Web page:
R100m world-class facility built for SAPS aims for 4 Green Star Rating

Posted On Wednesday, 03 April 2013 09:22 Published by eProp@News
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The new R100 million South African Police Service (SAPS) 10111 Radio Control Centre in Korsten, Port Elizabeth, designed by Matrix for the National Department of Public Works (NDPW), is a world-class facility built with the intension of achieving a four star Green Star SA 

The building's footprint is orientated along an East West axis aligning itself to the North as opposed to the sites North East boundaries. According to Fisher the Project Architect, this juxtaposition intentionally reinforces the building's form as a pavilion with its massing defined by the levels of the site. The central Call Centre/Radio Control is perceived as the hub of the facility and designed as an independent entity inside the space of the building's structure, defined by a single mono-pitched roof. All supporting accommodation feeds off this central space, taking advantage of the views and promoting transparency throughout the facility.

The underlying design intension was to create awareness through detail of materials across a limited palette. The client's brief to provide an uninterrupted space for call takers required an intricate steel structure to both span and support a service platform above over an area of 800m².

Although conceptually there was a need for transparency, it was also fundamental to ground the building to provide a firm base to work from. This was achieved by detailing the four outer corners of the buildings structure in face brick. These corners wrap around textured plaster and seemingly elevate just off the surface of the surrounding finishes though a recessed shadow line of raw terelyne to help soften its connection.

"The bottom two courses of face brick above the recessed plinth is in essence a result of the need for a composite beam to form the cantilever in the brickwork," notes Fisher.

The brick-on-edge and soldier course in the brick work rests on a continuous length of 5mm galvanised steel plate – over the full width of the wall – and a concrete cavity filled to the height of the soldier course. "The differing course configuration also facilitated the need to tie back into the required brick courses of the inner skins," he says.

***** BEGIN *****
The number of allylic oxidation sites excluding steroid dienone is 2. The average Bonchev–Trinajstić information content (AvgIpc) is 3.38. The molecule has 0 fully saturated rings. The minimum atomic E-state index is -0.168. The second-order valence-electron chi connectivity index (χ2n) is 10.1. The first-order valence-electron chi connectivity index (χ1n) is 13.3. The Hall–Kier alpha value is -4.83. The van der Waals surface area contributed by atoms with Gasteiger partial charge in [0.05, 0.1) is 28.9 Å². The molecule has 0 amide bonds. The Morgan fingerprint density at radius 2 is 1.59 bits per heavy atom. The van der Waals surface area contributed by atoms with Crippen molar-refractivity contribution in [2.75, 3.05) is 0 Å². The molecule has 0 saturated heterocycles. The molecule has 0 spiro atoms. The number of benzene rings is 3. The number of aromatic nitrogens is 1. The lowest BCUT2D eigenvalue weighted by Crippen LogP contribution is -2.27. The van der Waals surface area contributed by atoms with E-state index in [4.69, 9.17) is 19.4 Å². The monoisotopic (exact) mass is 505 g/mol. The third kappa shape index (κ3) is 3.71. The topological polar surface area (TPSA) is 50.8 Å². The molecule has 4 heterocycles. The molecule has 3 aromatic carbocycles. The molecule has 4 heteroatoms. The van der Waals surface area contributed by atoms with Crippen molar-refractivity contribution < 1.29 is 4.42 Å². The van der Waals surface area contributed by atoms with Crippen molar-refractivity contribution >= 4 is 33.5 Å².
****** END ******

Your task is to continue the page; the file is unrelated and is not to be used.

The choice in using brickwork was also taken a step further through the use of carefully detailed reveals and the combination of travertine and satin faced bricks. Light naturally reflects off smooth surfaces which intentionally created a 'mosaic' effect across the face brick facades. Corobrik's Terracotta Travertine and Satin mix, batched 50/50 was specified for the exterior brickwork, while internally, Corobrik's Firelight Satin was used.

Internalised purpose-made galvanised steel brick shelves, fixed to concrete ring beams, allowed for full height brick work with horizontal expansion joints at roughly 3,5m centres. These shelves allowed the face brick work to continue across the cantilevered concrete canopy slabs to allow the brick to wrap around the scratch plaster.

Furthermore, all openings are finished with header courses forming the side reveals and brick-on-edge courses to the lintel and sill of openings. Lintel and sill brick work intentionally projects past the face of the facades as capping pieces.

The versatility of face brick was significant in allowing the architects to utilise the material successfully in many guises in the Radio Control Centre effectively adding a further layer to the inner space of the building in the form of a brick with a lighter shade and of a satin finish.

"The building has been registered with the Green Building Council of South Africa (GBCSA) with the intension of achieving a four star Green Star SA – Office 'as built' accreditation that would recognise the building as being Best Practice," says Fisher.

"A central Building Management System (BMS) was incorporated to drive, monitor and record all operational data of the building which includes electrical/mechanical services and water consumption to ensure their optimal performance and use. Other noticeable features would be rain water harvesting for 100% irrigation requirements, double glazing, solar glare control, acoustics, steel disassembly and intrinsic design features such as orientation and daylight views."

 

 

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